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Family of NZ economist blast 'farce' trial amid claims of paid-off witnesses

Author
Kurt Bayer, NZ Herald,
Publish Date
Wed, 31 May 2023, 11:17am
New Zealand economist Rob Solomon denies the charges which have landed him in prison on the Federated States of Micronesia (FSM) island of Pohnpei.
New Zealand economist Rob Solomon denies the charges which have landed him in prison on the Federated States of Micronesia (FSM) island of Pohnpei.

Family of NZ economist blast 'farce' trial amid claims of paid-off witnesses

Author
Kurt Bayer, NZ Herald,
Publish Date
Wed, 31 May 2023, 11:17am

The family of a Kiwi economist detained in a Micronesian jail on sex and child trafficking allegations for over a year has blasted a prolonged judicial process as a “farce” amid claims that witnesses have been paid to testify against him.

Rob Solomon, 61, had been living in the Federated States of Micronesia (FSM) and working as a macroeconomist consultant to the government when he was arrested in December 2021 – and then again last March - on a range of criminal charges including human and child trafficking, kidnapping, and sexual abuse charges.

Pohnpei prosecutors alleged that Solomon, who had been a close adviser to the FSM president, had lured an underage girl to his house or apartment and “engaged in sexual activities for money”.

But his trial has been adjourned and delayed several times while a 17-year-old girl who had made serious sexual allegations against Solomon has since recanted her claims.

Now, his Dunedin-based mother and sister have been told of new “evidence” that witnesses have been paid to testify and that testimony has been falsified.

“The trial is such a farce... the judge doesn’t seem to want to listen,” said Solomon’s sister Donna.

After Solomon’s arrest in December 2021, FSM president David W. Panuelo released a statement, saying he had “full faith and confidence” in the Pohnpei State Government and its judicial branches “to fulfil their duties to the highest degree of honour in the search for truth and the delivery of justice”.

Rob Solomon has spent years working as an economic consultant in the Pacific region. Photo / Supplied

Rob Solomon has spent years working as an economic consultant in the Pacific region. Photo / Supplied

Solomon’s original trial date was set for April 12 last year – but was delayed until September 6.

However, on the first day of the trial, it was postponed after just 45 minutes of the first police witness’ evidence.

And then a month later on the second day of trial, it was postponed after just 50 minutes.

“Rob’s a laid-back guy with a lot of patience and is mentally very strong, but this is being tested to the maximum and it is only the fact that he has been unjustly charged and his firm belief that justice will prevail which is keeping him sane,” said Donna Solomon.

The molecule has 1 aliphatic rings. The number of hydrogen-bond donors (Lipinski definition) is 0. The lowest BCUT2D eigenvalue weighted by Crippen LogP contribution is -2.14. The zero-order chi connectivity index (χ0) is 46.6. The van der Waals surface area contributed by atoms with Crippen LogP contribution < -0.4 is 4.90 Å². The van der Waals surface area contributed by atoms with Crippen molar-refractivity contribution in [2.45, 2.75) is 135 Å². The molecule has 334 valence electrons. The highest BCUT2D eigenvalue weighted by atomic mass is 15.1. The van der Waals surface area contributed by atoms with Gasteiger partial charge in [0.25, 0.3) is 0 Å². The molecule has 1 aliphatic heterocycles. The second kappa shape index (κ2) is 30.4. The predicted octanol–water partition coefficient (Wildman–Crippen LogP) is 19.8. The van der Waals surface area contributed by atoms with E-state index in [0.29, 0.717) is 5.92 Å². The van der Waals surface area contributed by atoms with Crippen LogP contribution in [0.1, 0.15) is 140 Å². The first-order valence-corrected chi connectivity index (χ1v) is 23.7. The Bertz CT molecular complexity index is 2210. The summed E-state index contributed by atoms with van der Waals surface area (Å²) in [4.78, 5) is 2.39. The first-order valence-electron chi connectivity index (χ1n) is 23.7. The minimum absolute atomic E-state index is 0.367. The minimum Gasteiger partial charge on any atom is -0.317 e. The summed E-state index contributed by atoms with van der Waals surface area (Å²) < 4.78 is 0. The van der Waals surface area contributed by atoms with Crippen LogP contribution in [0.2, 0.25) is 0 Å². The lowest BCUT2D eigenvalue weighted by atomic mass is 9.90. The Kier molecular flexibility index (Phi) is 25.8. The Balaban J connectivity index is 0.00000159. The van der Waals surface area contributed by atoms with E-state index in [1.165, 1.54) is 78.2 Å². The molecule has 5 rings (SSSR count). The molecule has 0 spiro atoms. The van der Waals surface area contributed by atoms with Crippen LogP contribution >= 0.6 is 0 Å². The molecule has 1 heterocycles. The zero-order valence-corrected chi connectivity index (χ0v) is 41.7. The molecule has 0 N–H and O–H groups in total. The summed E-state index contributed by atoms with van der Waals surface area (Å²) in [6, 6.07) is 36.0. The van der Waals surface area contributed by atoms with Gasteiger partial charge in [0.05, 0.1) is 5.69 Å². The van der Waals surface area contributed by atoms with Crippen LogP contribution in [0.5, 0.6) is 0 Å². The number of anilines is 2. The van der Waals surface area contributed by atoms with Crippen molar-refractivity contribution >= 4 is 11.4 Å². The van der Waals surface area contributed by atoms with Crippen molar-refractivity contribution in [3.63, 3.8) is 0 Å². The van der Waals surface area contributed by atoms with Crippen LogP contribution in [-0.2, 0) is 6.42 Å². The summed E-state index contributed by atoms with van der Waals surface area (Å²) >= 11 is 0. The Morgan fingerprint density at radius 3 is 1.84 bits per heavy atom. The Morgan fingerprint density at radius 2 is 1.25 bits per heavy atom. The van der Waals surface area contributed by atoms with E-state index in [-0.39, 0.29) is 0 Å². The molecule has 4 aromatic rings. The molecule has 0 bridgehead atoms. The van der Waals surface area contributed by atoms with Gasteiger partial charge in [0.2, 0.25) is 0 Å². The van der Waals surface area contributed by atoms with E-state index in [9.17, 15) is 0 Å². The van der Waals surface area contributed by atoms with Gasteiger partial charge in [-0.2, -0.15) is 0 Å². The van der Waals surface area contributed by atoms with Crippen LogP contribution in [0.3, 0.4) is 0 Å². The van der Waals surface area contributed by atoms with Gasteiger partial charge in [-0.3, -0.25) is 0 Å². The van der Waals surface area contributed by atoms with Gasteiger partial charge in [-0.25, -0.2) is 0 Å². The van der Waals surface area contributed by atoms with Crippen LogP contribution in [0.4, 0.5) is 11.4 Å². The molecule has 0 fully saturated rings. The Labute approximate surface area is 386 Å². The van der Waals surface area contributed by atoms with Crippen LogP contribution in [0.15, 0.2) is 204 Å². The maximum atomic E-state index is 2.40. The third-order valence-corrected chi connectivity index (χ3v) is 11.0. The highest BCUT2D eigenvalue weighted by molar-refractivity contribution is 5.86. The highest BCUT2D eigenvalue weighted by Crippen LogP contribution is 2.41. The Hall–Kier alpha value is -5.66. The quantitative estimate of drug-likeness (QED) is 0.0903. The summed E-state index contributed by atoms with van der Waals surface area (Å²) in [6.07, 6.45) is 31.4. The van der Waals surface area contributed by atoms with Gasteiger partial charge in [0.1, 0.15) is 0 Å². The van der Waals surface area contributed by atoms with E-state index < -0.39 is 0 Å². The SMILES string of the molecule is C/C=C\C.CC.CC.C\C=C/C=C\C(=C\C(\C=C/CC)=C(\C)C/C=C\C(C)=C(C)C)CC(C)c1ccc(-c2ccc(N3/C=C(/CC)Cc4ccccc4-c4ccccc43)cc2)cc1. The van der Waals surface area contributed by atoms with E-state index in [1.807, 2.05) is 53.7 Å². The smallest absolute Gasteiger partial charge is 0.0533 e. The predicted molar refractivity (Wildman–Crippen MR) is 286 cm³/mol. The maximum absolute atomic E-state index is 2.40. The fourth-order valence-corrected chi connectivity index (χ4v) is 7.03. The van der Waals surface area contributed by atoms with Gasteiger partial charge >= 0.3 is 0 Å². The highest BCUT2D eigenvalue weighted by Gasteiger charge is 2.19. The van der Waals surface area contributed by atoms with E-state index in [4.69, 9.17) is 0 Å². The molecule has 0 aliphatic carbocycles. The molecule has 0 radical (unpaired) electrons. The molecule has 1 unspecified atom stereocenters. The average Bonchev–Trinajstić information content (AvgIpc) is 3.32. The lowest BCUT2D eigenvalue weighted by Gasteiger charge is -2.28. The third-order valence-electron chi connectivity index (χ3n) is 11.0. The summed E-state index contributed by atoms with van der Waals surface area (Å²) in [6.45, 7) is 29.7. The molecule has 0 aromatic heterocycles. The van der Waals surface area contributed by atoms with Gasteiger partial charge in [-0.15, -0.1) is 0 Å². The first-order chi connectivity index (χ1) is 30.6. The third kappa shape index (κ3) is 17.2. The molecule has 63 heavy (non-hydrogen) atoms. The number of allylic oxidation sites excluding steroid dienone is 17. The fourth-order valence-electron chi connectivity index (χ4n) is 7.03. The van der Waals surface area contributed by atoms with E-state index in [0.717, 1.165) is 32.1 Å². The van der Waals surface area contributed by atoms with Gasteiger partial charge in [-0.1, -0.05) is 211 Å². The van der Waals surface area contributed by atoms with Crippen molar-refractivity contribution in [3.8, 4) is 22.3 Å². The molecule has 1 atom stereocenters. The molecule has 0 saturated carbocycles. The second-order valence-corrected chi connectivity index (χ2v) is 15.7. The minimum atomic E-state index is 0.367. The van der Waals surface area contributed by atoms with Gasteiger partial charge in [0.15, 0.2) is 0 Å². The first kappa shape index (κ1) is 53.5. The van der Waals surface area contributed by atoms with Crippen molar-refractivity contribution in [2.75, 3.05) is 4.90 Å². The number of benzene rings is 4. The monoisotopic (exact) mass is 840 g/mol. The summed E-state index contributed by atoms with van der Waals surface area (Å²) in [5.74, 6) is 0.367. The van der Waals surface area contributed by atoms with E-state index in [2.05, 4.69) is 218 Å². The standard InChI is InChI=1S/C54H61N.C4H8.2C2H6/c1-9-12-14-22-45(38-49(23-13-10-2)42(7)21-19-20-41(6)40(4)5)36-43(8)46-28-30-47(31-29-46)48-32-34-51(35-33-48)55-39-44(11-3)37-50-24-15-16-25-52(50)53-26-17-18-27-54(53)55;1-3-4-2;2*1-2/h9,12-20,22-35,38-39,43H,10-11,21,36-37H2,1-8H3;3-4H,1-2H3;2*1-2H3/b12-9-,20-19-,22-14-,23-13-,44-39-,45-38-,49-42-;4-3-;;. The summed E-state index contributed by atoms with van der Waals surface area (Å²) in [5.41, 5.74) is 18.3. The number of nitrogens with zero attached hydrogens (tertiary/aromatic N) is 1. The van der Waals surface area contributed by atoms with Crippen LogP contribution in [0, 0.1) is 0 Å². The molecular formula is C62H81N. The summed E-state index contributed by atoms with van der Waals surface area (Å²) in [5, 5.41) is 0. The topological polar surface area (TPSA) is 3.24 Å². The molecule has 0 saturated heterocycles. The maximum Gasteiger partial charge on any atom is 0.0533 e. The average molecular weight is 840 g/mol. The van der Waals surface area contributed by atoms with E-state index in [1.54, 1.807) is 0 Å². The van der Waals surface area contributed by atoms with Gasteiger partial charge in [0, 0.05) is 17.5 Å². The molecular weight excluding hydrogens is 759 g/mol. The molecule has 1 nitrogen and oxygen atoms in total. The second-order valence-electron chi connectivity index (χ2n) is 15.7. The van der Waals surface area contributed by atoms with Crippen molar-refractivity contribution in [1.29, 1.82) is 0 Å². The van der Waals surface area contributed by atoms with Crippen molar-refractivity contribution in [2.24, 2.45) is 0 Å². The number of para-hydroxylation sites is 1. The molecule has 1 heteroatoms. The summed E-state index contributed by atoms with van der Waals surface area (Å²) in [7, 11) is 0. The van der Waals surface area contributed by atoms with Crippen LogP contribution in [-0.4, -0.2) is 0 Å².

“This positivity, however, can only last for so long when being so wrongfully detained and we do worry about the mental and physical toll this is taking on him.”

Friends are calling for his immediate release. Photo / Supplied

Friends are calling for his immediate release. Photo / Supplied

Rob Solomon's prison cell which he shares with another inmate. Photo / Supplied

Rob Solomon's prison cell which he shares with another inmate. Photo / Supplied

His sister and 80-year-old mother have been unable to speak to him personally since his arrest, which left them “stunned, shocked” and in disbelief.

They are thankful for a local friend of Solomon’s who brings him books, coffee and food once a week. He also has a new lawyer.

The Herald first reported on Solomon’s plight back in February, with friends saying he is the victim of “trumped-up charges”.

For the past 14 months, the Dunedin-born economic adviser has been kept inside a tiny prison cell with limited access to sunlight or the outside world.

It’s understood that he has even shared a cramped jail room, sleeping on roll-up mattresses, with a man serving 15 years for murder.

The Ministry of Foreign Affairs and Trade has said that consular officials - believed to include the New Zealand Consulate-General in Honolulu - is aware of Solomon’s situation.

However, it has refused to make any further comment, citing privacy reasons.

His family are critical of the New Zealand Government and what they perceive as gross inaction.

“We are at a loss of how to help him and where to go to get help,” said Donna Solomon.

“Rob has worked and lived in the Pacific Islands for approximately 30 years and has done great work over this time.

“He is a well-respected government advisor and has done an enormous amount of work on behalf of these small nations to improve their local economy.

“It is hard to believe that a man with this respect and mana has had absolutely no support from the New Zealand Government.”

She added: “He’s innocent and we want him out and home ASAP.”

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